Participatory epidemiological study on the burden of rabies in animals and humans in three districts of Buno Bedele Zone, West Ethiopia

  • Moti Wakgari
  • Gari Getachew
  • Gijs Van’t Klooster
  • Nega Tewolde
  • Fredrick Kivaria
  • Charles Bebay


Rabies is one of the priority zoonotic diseases and a major public health challenge in Ethiopia. Dog plays an important role in the transmission of the disease to humans. With this point in mind, this study was conducted in selected districts of Buno Bedele Zone namely Bedele, Gechi, and Dabo Hana districts, Western Oromia regional state from December 2019 to April 2020. The objective of the study was to know the status and burden of rabies in the community using the participatory approach and retrospective record assessment from animal and human health facilities. Twelve interview meetings were conducted in 12 Kebeles, which involved 156 informants. In this survey authors learned that dogs were the species most affected by rabies followed by cattle, human, cat, equine, and shoats. Accordingly, rabies in dog had an average score of 64 out of 100 with a range of 50-80. Besides, rabies outbreak was frequently noted between June to October in the study areas. Slaughter and sharing of the meat for household consumption was the most common practice taken to salvage bitten cattle. As per the available record in the study area, the estimated rabies cases incidence was 1.75 bovines, 18 dogs, 2.37 equines, 2.28 cats, and 0.37 shoats per 10,000 animals annually. The annual average post-exposure rabies vaccinations records were 75, 39, and 63 in Bedele, Dabo Hana, and Gechi districts, respectively. On the other hand, the average annual rabies death in humans was 2.2, 1.4, and 1.8 in Bedele, Dabo Hana, and Gechi districts, respectively. In general, this study shows that rabies is a disease that worth serious attention in the study areas.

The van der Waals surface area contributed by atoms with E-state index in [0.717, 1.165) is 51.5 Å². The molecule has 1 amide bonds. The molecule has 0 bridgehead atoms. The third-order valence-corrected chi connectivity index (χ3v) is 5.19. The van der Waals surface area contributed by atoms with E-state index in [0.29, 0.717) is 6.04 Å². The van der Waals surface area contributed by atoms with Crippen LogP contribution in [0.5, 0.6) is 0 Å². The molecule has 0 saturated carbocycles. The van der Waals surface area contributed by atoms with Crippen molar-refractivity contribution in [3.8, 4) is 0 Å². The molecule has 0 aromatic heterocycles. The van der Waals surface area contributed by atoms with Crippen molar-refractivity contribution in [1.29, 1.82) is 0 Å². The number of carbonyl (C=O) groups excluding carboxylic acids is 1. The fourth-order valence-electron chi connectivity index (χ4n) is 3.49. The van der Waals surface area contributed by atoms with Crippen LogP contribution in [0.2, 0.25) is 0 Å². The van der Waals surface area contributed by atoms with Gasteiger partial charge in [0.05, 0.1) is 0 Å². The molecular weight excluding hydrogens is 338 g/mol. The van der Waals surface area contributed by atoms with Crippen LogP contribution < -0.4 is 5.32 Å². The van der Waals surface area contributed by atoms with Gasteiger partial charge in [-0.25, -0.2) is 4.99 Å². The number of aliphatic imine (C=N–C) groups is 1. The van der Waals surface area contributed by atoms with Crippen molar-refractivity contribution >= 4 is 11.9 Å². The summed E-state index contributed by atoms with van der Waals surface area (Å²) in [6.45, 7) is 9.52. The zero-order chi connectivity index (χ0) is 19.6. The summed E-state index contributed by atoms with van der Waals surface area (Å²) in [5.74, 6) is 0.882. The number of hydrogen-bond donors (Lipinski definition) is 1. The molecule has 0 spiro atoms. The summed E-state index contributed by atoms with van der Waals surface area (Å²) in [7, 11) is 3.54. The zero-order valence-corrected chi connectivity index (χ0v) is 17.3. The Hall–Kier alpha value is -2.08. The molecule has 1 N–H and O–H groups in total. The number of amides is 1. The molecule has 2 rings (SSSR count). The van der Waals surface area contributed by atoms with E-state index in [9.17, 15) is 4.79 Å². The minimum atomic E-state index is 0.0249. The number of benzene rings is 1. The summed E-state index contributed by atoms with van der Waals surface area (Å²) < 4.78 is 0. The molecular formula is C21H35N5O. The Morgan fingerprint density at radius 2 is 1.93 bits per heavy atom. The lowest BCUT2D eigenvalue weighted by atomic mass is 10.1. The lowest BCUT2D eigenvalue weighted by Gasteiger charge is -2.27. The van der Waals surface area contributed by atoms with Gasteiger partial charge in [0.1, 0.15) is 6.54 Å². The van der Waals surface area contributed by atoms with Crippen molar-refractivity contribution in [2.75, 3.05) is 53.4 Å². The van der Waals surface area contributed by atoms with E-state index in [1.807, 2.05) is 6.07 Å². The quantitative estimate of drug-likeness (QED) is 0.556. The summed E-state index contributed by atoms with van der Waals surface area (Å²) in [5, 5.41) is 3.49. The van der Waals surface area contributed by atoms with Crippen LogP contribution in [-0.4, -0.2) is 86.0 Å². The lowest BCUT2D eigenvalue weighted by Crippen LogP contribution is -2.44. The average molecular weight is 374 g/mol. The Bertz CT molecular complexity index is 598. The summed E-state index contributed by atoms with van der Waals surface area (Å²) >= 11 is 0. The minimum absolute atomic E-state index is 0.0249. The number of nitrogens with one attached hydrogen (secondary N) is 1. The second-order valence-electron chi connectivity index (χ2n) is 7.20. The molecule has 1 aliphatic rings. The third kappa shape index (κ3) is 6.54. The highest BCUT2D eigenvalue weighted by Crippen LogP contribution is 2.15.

Journal Identifiers

eISSN: 2221-5034
print ISSN: 1683-6324